The story of James “Whitey” Bulger, the Southie mob boss who also acted as an FBI informant, is unquestionably an exciting tale of intrigue, violence and betrayal—and hopefully, someone will film it someday. Until then, we have something nearly as good: The Departed, a gripping, irreverent and strangely hilarious take on Beantown crime and punishment directed by Martin Scorsese and featuring Jack Nicholson.

From what I know of Bulger, he was charismatic and cunning—not unlike Frank Costello, the character that Nicholson portrays here. But the Bulgerisms in The Departed are deceptive: This film is actually based on a 2002 Hong Kong thriller called Infernal Affairs, which was retooled into a South Boston setting by screenwriter and Beantown native William Monahan.

The plot is relatively simple: Costello plants fellow gang member Colin Sullivan (Matt Damon) in the police department as a spy in order to stay one step ahead of the law. Meanwhile, the cops plant their own agent—Billy Costigan, played by a disarmingly intense Leonardo DiCaprio—in the gangster’s organization. There’s also the wholesome-but-sexy love interest, psychiatrist Madolyn (Vera Farmiga), who becomes involved with both men. As the two spies get closer to discovering each other’s identities—and both the gangsters and the cops start to figure out they have rats in their organizations—the tension ratchets up and emotions boil over, leading to a bloodbath climax of Shakespearean proportions.

As Costello, Nicholson is clearly in his element—his performance goes a long way toward helping me forget uncomfortably self-conscious attempts to reinvent himself like About Schmidt. Costello oozes both hedonistic charm and cool menace, qualities that Nicholson innately possesses. At the same time, there’s a real risk that he might come off as silly, as in a scene where he’s scaring the shit out of Costigan by quoting John Lennon and gesturing with a hand—not his own, but the severed limb of an enemy, which he nonchalantly pulls out of a plastic bag. Or in another scene where he meets Sullivan in an empty porn theatre and surprises him by whipping out a huge dildo (this scene wasn’t actually scripted; Nicholson suggested it himself).

But Scorsese is a master of knowing how much rope to give his actors. For every scene of lunatic humor, the director’s sure hand is there controlling the tone and bringing out the characters’ darker sides: In an early part of the film, Costello is generously handing out money to kids, but in the next scene, we see a flashback of him blowing someone’s head off on a South Shore beach. Later, we cut from a shot of him enjoying an opera to a shot of him being full-on crazy in a bizarrely decadent cocaine-fueled threesome.

As Southie cop Sullivan, Matt Damon is, of course, right at home. We see him moving up the ranks of the State Police and bantering jovially with his cohorts. When the firemen beat the police in a game of football and are suddenly surrounded by women, Sullivan quips: “Firemen getting pussy—the first time that’s ever happened in the history of firemen, and the history of pussy.” He reveals his evil side to the audience mostly through his relationship with Costello and his betrayal of his fellow police officers. Eventually, his immorality catches up with him and spills over into his love life, as Madolyn begins to realize he’s not the perfect guy she thought he was. Meanwhile, she starts falling for one of her patients—the passionate Billy Costigan.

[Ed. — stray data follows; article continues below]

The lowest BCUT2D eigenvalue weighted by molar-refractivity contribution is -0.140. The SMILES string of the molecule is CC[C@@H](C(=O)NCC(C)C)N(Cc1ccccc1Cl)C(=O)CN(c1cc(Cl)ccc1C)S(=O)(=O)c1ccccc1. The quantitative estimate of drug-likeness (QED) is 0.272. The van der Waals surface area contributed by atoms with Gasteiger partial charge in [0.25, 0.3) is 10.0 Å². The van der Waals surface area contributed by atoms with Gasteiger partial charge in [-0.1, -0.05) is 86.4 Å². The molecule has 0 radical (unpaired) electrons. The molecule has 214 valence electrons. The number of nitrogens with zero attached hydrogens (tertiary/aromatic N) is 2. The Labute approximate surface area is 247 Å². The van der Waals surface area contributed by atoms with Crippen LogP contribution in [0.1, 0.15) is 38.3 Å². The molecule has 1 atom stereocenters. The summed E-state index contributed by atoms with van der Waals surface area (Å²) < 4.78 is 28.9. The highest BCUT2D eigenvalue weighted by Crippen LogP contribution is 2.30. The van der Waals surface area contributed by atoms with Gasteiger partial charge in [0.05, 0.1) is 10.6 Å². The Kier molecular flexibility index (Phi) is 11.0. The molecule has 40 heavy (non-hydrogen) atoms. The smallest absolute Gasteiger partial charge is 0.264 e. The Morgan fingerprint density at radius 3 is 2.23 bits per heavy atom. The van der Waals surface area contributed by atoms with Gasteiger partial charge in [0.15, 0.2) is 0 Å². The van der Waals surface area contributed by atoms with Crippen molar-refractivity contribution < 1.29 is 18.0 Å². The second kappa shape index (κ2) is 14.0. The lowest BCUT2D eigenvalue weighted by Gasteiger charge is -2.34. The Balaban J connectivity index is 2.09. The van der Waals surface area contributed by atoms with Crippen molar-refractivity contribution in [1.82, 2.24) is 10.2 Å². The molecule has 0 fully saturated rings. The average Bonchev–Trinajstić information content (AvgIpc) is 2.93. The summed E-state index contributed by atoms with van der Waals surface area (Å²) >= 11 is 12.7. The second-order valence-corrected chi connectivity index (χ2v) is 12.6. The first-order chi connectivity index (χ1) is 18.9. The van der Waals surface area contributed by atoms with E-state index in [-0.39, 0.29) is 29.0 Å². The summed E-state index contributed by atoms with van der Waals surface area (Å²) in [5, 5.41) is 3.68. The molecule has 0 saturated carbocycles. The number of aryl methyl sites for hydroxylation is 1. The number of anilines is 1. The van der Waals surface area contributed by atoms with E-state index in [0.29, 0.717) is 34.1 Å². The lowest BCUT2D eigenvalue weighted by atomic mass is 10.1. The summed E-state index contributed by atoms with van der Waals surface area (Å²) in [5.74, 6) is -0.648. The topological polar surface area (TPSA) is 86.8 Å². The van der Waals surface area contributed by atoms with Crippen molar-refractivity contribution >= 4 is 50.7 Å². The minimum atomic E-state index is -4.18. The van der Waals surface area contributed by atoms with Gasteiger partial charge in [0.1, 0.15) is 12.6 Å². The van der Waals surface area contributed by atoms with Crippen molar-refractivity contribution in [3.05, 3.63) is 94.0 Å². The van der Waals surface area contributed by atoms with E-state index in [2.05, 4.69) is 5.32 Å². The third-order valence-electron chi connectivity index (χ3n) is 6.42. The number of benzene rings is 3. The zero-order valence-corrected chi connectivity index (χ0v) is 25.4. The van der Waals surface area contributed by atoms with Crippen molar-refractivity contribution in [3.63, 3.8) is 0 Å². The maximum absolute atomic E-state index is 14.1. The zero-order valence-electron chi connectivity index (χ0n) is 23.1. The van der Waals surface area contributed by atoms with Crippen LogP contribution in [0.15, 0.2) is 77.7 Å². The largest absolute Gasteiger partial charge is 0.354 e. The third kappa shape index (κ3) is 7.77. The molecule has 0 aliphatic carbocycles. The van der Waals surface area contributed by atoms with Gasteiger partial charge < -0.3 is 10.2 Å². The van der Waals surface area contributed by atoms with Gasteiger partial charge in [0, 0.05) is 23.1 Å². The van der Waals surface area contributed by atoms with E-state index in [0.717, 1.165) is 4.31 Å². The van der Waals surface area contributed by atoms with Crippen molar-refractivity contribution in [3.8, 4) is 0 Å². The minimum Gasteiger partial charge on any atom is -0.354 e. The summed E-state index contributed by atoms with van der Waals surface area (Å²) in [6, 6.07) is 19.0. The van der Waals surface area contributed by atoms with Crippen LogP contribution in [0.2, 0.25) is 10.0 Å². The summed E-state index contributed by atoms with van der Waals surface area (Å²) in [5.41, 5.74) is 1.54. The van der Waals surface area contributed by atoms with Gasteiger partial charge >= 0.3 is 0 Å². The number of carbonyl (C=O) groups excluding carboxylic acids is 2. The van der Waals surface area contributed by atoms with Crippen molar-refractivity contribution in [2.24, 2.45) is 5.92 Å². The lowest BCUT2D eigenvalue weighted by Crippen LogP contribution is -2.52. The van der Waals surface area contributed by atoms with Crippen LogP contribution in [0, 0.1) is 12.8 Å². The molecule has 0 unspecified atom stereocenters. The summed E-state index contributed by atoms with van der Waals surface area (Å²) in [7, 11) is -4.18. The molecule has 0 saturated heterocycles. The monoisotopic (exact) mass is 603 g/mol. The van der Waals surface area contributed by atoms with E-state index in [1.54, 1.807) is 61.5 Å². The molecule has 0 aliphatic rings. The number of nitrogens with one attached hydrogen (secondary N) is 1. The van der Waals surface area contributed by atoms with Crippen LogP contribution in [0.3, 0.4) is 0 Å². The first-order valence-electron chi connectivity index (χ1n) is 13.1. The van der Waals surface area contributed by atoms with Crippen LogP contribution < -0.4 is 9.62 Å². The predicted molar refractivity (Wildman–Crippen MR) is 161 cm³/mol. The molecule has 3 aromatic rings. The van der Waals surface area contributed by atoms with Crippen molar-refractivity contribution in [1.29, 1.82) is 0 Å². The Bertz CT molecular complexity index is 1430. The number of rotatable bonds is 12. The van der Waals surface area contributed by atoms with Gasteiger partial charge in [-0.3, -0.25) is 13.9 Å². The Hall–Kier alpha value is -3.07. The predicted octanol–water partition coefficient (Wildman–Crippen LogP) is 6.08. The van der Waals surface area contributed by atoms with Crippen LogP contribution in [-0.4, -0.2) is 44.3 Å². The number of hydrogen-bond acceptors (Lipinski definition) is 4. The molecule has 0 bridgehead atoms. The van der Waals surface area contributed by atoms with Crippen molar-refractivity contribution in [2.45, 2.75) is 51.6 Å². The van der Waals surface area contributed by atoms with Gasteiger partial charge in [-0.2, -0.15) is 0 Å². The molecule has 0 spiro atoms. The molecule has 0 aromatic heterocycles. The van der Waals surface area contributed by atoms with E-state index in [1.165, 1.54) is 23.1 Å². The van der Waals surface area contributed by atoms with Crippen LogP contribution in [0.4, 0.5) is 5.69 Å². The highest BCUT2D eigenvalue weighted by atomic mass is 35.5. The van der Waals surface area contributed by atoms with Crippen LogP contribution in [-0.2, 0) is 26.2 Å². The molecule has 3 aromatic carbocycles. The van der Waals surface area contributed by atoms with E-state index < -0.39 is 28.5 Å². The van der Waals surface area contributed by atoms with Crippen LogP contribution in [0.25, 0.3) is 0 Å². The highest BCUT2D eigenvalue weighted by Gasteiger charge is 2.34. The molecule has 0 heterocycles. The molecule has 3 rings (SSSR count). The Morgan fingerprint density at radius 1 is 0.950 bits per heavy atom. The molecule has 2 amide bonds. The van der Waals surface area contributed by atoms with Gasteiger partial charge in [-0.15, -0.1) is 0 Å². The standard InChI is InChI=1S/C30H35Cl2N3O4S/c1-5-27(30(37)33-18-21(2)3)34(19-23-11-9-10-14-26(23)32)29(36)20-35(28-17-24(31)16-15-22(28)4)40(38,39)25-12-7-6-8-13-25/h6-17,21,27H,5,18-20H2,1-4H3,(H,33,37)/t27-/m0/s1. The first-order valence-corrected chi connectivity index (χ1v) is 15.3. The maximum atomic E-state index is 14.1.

DiCaprio—who worked with Scorsese in 2002’s Gangs of New York and 2004’s The Aviator—surprises with the all-out ferocity of his role as Costigan. In order to convince Costello that he’s not a cop, he goes around breaking bottles on gangsters’ heads and getting the crap beat out of himself. It’s almost too much; I found it difficult to accept his character’s motivation to take that kind of shit—just being a good cop didn’t seem to be explanation enough.

The element that makes The Departed truly stand out is the streak of razor-edged humor that runs throughout the film, alternating with the violence to take you on a giddy, schizophrenic thrill ride. For instance, the ridiculous overkill profanity that comes pouring out of the mouths of Sergeant Dignam (Mark Wahlberg) and FBI Captain Ellerby (Alec Baldwin) is funnier than most of the so-called comedies I’ve seen lately.

Taking on such a huge project in this city strangled by traffic and Teamsters seems like a leap of faith for Scorsese. He’s drawn his cinematic identity from the romance and tragedy of the streets of the Big Apple, yet he has effectively brought to life the brutal underground Irish mythology of Southie. That he accomplishes it with such clear-eyed attention to detail shows his boundless professionalism. It’s a unique, stylized view of our city (the misty, neon Chinatown sequences look like something out of Blade Runner), and he serves it up without losing his distinctively gritty personality. He’s made another excellent Scorsese film, but lots of those exist—what’s most impressive is that he’s pulled off the rare feat of making a great Boston film.


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